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Thousands without power after storm

Thousands of Lawrence Countians are still without electricity this afternoon after a massive storm swept through the Tri-State, uprooting, trees, snapping utility poles and causing headaches for residents and the public entities that serve them.

On top of the storm the heat wave that began earlier in the week persists. Lawrence County Emergency Management Agency Director Mike Boster said his office is open to serve those in need of assistance. The telephone number is 533-4375.

In addition, cooling stations have been opened to help those struggling through the heat wave and power outage. New Hope United Methodist Church, 111 Township Road 1130, Proctorville, and First Baptist Church at Fourth and Vernon street in Ironton will operate cooling stations from 1-8 p.m. today. Coal Grove Memorial Methodist Church is also offering relief from the heat.

In the case of all cooling stations, people using the facilities must be ambulatory, as there is no transportation available; visitors should bring limited snacks and drinks with them. The cooling stations will not be open overnight.

Downed trees and power lines, as well as structural damage to business and homes was the scene Friday evening after hurricane-like winds pushed through the area.

Wind speeds for the storm have been reported in the 80 to 85 mph range, stronger than Hurricane Ike’s 75 mph winds when it hit in 2008.

Todd Smith stood outside on his porch to survey the damage just after the winds knocked down one of his bradford pear trees onto a car parked in front of his house on Sixth Street.

“I looked out the window just in time to see it go,” Smith said. “I wasn’t even expecting a storm.”

Trees and large branches were down all over Ironton. Some had nearly missed hitting cars parked along the street. Some residents took to their chainsaws to clear the fallen trees from their properties.

Downed trees also impacted travel on U.S. 52.

On Saturday, Lawrence County Engineer reported the agency cleared trees to open roads until 5 a.m. The only closed road after that was County Road 181 (Hog Run) due to downed power lines, he said.

Police Chief Jim Carey also reported the street department was out and clearing debris.

High winds knocked over motorcycles. Trash cans, potted plants, roof tiles, lawn furniture and other debris was blown in all directions.

On South Third Street, a gust of wind blew the Plexi glass out of the tall, lighted sign. Employee Shane Russell, 19, described the severe weather.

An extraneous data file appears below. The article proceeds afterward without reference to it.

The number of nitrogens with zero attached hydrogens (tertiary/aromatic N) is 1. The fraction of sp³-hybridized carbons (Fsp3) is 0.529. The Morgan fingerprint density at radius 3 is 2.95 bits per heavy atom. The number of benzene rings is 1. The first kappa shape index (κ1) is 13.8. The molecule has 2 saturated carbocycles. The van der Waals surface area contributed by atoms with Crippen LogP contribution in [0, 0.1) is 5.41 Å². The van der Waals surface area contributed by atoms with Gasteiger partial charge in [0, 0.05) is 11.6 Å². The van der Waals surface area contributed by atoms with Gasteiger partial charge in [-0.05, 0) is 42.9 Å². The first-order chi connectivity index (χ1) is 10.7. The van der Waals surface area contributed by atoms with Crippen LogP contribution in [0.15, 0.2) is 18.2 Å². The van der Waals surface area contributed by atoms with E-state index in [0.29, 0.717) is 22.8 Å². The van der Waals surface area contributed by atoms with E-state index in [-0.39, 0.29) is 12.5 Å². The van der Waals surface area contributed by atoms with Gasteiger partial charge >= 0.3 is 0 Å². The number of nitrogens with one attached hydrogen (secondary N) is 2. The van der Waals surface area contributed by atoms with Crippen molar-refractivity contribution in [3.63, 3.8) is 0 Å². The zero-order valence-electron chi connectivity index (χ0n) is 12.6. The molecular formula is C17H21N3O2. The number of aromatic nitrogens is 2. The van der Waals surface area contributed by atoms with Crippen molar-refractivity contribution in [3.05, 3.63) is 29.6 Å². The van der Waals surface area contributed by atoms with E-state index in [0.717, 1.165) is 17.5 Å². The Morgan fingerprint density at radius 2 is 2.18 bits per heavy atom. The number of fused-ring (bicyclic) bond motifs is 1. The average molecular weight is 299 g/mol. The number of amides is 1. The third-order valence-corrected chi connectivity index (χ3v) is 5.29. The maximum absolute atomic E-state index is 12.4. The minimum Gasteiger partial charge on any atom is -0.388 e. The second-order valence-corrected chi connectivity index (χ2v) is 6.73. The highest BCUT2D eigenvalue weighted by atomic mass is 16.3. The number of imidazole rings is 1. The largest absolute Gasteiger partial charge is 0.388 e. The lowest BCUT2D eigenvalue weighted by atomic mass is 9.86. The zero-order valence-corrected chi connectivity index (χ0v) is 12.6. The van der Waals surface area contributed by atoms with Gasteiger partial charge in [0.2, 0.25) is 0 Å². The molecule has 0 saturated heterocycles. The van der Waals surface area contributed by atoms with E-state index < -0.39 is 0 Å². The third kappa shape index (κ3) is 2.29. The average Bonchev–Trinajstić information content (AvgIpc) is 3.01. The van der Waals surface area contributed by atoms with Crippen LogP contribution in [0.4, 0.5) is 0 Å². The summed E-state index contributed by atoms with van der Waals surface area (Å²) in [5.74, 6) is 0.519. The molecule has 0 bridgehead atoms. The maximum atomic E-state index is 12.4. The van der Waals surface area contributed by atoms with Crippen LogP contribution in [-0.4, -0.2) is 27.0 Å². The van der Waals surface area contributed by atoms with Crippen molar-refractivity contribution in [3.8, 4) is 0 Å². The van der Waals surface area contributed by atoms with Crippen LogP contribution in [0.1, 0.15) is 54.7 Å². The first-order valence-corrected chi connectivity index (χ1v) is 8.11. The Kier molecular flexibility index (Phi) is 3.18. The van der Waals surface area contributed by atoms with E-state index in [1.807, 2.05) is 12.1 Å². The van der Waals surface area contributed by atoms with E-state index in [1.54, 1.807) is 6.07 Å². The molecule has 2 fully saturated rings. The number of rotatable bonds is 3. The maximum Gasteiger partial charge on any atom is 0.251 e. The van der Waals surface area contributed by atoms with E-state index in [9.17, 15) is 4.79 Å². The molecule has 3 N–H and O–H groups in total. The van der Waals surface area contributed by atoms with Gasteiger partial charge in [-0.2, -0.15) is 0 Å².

“I just saw it through the window,” Russell said. “I thought it was hell. I looked out there and the sign was gone. … It was blowing everywhere. All over the street, the parking lot.”

Much of the sign and the bulbs had shattered into tiny pieces.

Employee David Gilmore, 20, rushed outside to pick up the large pieces.

“I just tried to get it as fast as I could,” Gilmore said. “I was worried it would bust the windows out of the cars. …You could hardly keep your eyes open.”

A little ways down Third Street, at Spruce Street, the vacant Trading Post building suffered damage also.

An entire wall of bricks from an upper floor has toppled into sidewalk below and scattered onto Third Street. A few people nearby rushed to clear the broken bricks from the roadway.

A short time later, the Ironton Fire and Police departments arrived to secure the scene.

Capt. Mike Hasenhauer of the fire department said the entire structure was unstable.

“The whole thing could come down,” he said. “All we can do is keep people away from it.”

The storm also caused widespread power outages.

Governors in Ohio, West Virginia and Virginia declared states of emergency.

AEP reported as of Saturday, more than 13,000 customers in Lawrence County are without power. That’s more than 53 percent of total customers.

Via The Tribune’s Facebook page, people reported outages in the Green Valley area, Brentwood Village in Chesapeake, Sheridan, County Road 6 at Kitts Hill, State Route 93, State Route 243 and State Route 9.

The outages effected about 633,000 customers in the state of Ohio. In total throughout Ohio, it was reported close to 1 million people are without power.

More than 1.4 million were impacted across AEP’s eastern service territory. These numbers are expected to increase as assessment continues.

AEP also reported restoration efforts are ongoing and still in the early stages of damage assessment. At this point, it is anticipated restoration will continue for at least five to seven days, with the majority of customers to be restored in that time frame. This estimate could change if additional damaging weather crosses the area.

In West Virginia, AEP reported more than 566,000 customers without power, including more than 30,000 in Cabell County alone. More than 60 percent of Appalachian Power’s customers in West Virginia and close to half of its customers in Virginia are without electric service as a result of the storm.

In Kentucky, AEP reported about 55,000 customers without power, including more than 13,000 in Boyd County and more than 7,000 in Greenup County.